Admittedly, the kryptea was an organization in which the skills of deceit and theft would have been useful, but we are told that only selected Spartan youth ever served in it, not all of them. Furthermore , as Dr. Nic Fields so significantly pointed out, Sparta probably did not have that repulsive institution unit until after the helot revolt of 465.  There is, in fact, no credible indication whatsoever that Sparta had to deal with helot revolts of any kind prior to 465 – unless one counts the Second Messenian War as a major “helot” uprising. It is far more likely that both helots and perioikoi prospered throughout the archaic period.
Rather than inventing unrecorded wars, I think it makes more sense to examine the presumption that Spartan youth were encouraged to steal.   It is far more likely, as Nigel Kennel argues in The Gymnasium of Virtue, that if Spartan youth were encouraged to learn stealth and theft at all, it was only in a very limited and restricted context, and/or only after the degeneration of Spartan society had set in in the mid-fifth century BC.

Saturday, March 1, 2014

Spartan Mothers and Sparta's Military Ethos

Probably the second most common myth about Sparta is that Spartan women were lesbian amazons, who had little to do with their men – unless it was telling them to go and die for Sparta.  This myth has its roots in the Plutarch’s collections of Spartan sayings by Spartan women, eighteen of which share the now familiar theme of “with your shield or upon it.” All these women, named and unnamed, share the (alleged) Spartan ethos of preferring to see their sons dead than defeated or disgraced. They either express themselves in graphic and often insulting language to sons who failed to live up to these ideals, or reject comfort and exhibit no grief when told of a son’s death. Three of them even go so far as to kill their disgraced sons themselves. 

These sayings are all too commonly taken at face value, despite serious grounds to doubt their authenticity.  First and foremost, with the exception of the quotes attributed to Gyrtias and Damatria respectively, almost all these sayings are anonymous.  “Anonymous” has been the author of most slander in the history of mankind, and while “anonymous” clearly does have an author and a real identity, he/she is very rarely who he/she purports to be.

Second, except for the quote attributed to Gyrtias, all are vague and generic, with nothing to suggest the date and context. Thus nothing about them requires an intimate knowledge of Spartan society or personalities. Yet the sayings undoubtedly convey an unattractive, not to say alienating, image of Sparta.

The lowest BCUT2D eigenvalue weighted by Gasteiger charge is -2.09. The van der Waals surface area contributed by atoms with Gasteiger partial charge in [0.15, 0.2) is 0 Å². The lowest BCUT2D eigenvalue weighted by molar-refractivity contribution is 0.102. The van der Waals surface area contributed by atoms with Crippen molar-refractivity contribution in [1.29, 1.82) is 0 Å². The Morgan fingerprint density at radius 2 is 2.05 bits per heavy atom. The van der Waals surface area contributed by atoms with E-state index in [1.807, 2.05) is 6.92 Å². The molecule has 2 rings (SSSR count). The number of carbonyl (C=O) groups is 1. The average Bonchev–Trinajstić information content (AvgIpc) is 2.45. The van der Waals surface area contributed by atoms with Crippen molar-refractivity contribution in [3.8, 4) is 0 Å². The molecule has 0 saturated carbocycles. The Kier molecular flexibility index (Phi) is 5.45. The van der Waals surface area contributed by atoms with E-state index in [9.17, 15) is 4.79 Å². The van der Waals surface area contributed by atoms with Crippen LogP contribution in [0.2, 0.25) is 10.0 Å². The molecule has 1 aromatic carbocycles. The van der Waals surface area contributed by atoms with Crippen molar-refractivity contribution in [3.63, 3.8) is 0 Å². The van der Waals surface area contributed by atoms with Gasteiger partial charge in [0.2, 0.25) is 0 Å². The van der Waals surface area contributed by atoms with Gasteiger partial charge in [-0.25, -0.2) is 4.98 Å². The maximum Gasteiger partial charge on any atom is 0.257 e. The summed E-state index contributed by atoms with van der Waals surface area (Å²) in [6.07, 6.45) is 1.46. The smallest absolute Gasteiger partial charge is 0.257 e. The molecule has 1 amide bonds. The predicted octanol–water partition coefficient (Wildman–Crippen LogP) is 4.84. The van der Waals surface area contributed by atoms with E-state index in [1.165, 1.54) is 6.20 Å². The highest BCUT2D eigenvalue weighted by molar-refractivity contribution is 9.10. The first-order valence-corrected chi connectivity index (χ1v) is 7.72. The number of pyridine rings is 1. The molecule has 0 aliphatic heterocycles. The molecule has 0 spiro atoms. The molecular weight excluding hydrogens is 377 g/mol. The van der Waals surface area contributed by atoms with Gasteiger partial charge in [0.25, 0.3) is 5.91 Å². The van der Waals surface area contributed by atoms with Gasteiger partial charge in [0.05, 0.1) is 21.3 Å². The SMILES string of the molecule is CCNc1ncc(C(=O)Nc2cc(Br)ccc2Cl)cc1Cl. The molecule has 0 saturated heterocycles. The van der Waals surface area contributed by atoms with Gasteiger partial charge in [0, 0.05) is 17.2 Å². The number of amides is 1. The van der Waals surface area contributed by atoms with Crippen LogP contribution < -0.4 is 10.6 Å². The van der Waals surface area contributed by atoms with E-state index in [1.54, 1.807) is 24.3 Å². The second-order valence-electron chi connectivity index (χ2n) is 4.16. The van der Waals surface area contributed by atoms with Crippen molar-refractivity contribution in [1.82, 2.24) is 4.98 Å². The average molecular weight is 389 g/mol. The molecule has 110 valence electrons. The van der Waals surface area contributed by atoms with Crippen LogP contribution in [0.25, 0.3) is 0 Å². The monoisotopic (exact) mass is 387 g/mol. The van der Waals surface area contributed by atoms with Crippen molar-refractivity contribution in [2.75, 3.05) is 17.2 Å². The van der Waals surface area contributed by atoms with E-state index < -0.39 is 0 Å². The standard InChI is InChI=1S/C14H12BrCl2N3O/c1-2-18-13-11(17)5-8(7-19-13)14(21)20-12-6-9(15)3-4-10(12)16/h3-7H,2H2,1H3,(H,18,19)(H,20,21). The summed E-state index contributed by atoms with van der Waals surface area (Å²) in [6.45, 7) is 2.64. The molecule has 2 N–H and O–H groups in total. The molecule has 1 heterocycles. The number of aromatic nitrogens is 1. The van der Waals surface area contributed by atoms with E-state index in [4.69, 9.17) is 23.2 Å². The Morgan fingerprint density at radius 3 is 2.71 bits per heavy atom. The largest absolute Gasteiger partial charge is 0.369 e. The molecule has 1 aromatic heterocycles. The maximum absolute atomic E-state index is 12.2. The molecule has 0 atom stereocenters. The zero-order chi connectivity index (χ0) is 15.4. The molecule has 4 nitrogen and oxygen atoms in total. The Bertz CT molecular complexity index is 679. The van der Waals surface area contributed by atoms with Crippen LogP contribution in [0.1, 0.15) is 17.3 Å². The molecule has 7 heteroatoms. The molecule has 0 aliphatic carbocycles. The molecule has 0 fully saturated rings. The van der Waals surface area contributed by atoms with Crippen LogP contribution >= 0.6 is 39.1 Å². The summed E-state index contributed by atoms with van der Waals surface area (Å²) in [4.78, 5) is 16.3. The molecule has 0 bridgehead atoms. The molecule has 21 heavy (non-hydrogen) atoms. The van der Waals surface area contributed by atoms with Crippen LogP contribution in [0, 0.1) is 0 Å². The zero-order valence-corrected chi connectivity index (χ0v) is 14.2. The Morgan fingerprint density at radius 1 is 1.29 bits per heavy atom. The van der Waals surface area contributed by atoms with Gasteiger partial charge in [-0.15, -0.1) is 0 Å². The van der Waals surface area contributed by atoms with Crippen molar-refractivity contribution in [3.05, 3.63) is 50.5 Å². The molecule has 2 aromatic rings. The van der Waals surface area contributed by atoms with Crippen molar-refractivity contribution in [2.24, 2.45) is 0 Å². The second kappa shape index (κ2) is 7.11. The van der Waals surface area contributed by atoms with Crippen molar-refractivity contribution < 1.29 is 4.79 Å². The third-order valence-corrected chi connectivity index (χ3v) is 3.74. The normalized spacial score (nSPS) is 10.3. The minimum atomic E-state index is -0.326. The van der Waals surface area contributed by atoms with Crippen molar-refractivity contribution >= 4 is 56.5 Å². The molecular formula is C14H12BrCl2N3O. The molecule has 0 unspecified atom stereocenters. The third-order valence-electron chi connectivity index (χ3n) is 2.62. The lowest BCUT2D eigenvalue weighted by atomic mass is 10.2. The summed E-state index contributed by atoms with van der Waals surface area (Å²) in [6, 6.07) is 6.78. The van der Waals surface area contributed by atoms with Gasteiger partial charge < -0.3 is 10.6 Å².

After all, what could be more alienating and repulsive than a mother so unnatural that she wants her son to die? The love of a mother for her child is one of the most primeval feelings in the world, a love that mankind has long acknowledged and cherished. Ancient Greek literature sets the standard. Clytemnestra’s murder of her husband is understandable not because he brings Cassandra into her home, but because she is revenging the murder of Iphigenia. Medea remains a repulsive barbarian because she is willing to kill her children out of jealousy. The quoted sayings "of Spartan women" are clearly intended to make Spartan women sound like barbarians, like unnatural, unfeminine creatures, who deserve no sympathy even in their adversity.

Furthermore, all the sayings are predicated on cowardice on the part of young Spartan men.  So, allegedly, while the women were upholding Sparta’s post-Thermopylae ethos of victory or death, the young men were deserting in droves having failed to absorb the proper ethos despite their allegedly harsh upbringing.  Based on these sayings, Sparta was populated by cowardly men, a situation that seems hard to square with the historical record – even if we admit that Spartans were probably no braver than most other Greeks.

Keeping in mind that slogans and apocryphal stories often evolve to counter sentiments that those in power find dangerous, one could hypothesize that these sayings were developed as examples of the “good old days” and were supposed to depict model behavior.  Maybe they were intended to inspire young men and women, who the older generation did not think were living up to the ideals of their own youth. But it seems odd that, if the Spartan elders wanted to motivate the younger generation to behave more like their ancestors, they did not put the slogans into the mouths of historical figures rather than anonymous ones. Surely it would have been more effective to give the women and their sons names? Wouldn’t, for example, the story of the young man killed by his mother after reporting “all the men are dead” have been more effective and intimidating if it had been attributed to the mother of one of the two survivors of Thermopylae?

More plausible to me is that all these sayings are the invention of Athenian or other enemy commentators intended to create/reinforce the “Feindbild” – the image of the enemy as alien and contemptible. The sayings had the two-fold benefit of making Sparta’s warriors seem less frightening, and Spartan women less human.  Sparta’s warriors were diminished because these sayings proved that many of them were really cowards who would run home to their mothers if they could. At the same time, unlike the Trojan women, who are frequently portrayed as loving mothers deserving of sympathy (see Euripides plays), these sayings make Spartan women seem so repulsively unnatural that Athenians could feel justified in any kind of atrocities against them.

The greatest pity is that most modern readers take them a face value and imagine Spartan women as unfeeling beasts – curiously without likewise adopting the image of cowardly Spartan men.